As scarily lethal as malaria is, can you imagine how much more scary it must have been to contend with this disease absent a clear cut cure or treatment for it? Well that’s what people who are more or less just like us had to deal with as “recently” as the 16th century (not that long ago on the timescale of evolution). I don’t know about you, but my heart goes out to all those mothers and fathers back then who must have known that once any of their children started to show the tell tale symptoms of malaria – fever, vomiting, and cold sweats – they were as good as dead. Thankfully, we have reached a state of development and collective awareness which allows us to counteract the effects of malaria, saving countless lives in the process.

Not surprisingly, the cure for malaria was discovered from the seat of all knowledge here on our planet earth… mother nature herself. The story goes something like this. The wife of the Viceroy of Peru – Countess Chinchón – had taken ill with a malaria induced fever. Determined not to lose the love of his life, the Viceroy ordered his physicians to find a cure. They eventually found that the bark of a Peruvian tree cured the Countess of her fever and restored her to full health. The tree from which the bark came was named “Cinchona” after the countess. The local people named the remedy “quina quina” which means “bark of barks” and is the source from which one of the most popular and effective anti-malarial drugs – quinine – borrows its name. By the way, quinine is still one of the most potently effective drugs used to combat malaria in the world today.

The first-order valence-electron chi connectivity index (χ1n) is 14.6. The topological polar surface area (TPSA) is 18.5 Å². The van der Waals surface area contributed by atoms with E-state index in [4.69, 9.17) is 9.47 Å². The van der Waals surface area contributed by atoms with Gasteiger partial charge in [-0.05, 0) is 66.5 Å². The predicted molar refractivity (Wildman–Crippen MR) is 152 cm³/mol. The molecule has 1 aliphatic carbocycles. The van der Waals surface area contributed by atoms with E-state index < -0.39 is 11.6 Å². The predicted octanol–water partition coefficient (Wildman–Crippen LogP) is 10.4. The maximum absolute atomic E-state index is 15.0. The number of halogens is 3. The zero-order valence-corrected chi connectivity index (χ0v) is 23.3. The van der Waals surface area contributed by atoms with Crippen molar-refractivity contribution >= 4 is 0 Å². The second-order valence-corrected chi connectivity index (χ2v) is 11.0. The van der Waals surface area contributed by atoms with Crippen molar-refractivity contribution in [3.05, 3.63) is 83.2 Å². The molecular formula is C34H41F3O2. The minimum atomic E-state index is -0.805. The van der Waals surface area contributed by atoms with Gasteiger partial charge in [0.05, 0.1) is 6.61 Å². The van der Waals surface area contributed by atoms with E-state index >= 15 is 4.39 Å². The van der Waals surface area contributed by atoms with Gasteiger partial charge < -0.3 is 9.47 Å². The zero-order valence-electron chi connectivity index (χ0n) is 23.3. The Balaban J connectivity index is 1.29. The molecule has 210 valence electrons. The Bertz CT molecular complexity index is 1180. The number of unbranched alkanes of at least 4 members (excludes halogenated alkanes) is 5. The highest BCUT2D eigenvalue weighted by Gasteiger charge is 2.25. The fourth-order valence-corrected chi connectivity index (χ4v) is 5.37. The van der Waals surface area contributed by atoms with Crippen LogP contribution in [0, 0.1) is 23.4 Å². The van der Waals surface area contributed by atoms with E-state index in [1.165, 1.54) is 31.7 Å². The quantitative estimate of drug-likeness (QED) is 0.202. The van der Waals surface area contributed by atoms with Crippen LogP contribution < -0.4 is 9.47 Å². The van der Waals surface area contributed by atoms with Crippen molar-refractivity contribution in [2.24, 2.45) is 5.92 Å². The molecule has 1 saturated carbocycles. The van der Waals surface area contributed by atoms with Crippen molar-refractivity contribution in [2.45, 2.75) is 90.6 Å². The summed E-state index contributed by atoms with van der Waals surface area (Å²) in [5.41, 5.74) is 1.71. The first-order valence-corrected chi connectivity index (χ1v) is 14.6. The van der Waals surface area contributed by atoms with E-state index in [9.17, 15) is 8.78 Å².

Now that you have a good feel for the history of malaria, you’re primed to have a look at the science behind this rather deadly disease. That will be the focal point of the second part of this article series so stay tuned for the next installment. From all of us here at, please take care of yourselves and each other.
Without Wax
Oyolu B.C. Ph.D.
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4 thoughts on “Malaria in plain english Vol I

  1. Thanks for the info. I have some questions. How did they find that this bark would do the trick ? How did they administer the cure ?

    1. Hi Rey! Hope you’re doing well. Discovery of medicines back in the day was a very dangerous plight because it was mostly trial and error. No one really knew how folks would react to potential remedies because they didn’t have all the fancy testing techniques and accumulated knowledge that we now have. As for how the medicine was administered, there are many explanations out there but the one that seems most plausible to me is as follows: The bark was harvested, dehydrated/thoroughly dried, ground to a powder form, and added to some sort of liquid for people to ingest. I hope this helps. Thanks for stopping by as usual and engaging with the content. Have a great week buddy.

  2. […] of the “Malaria in plain english” series. It is highly recommended that you start with ”Malaria in plain english Volume I” if you haven’t already read it… it is a nice segue to this article, and will give you a […]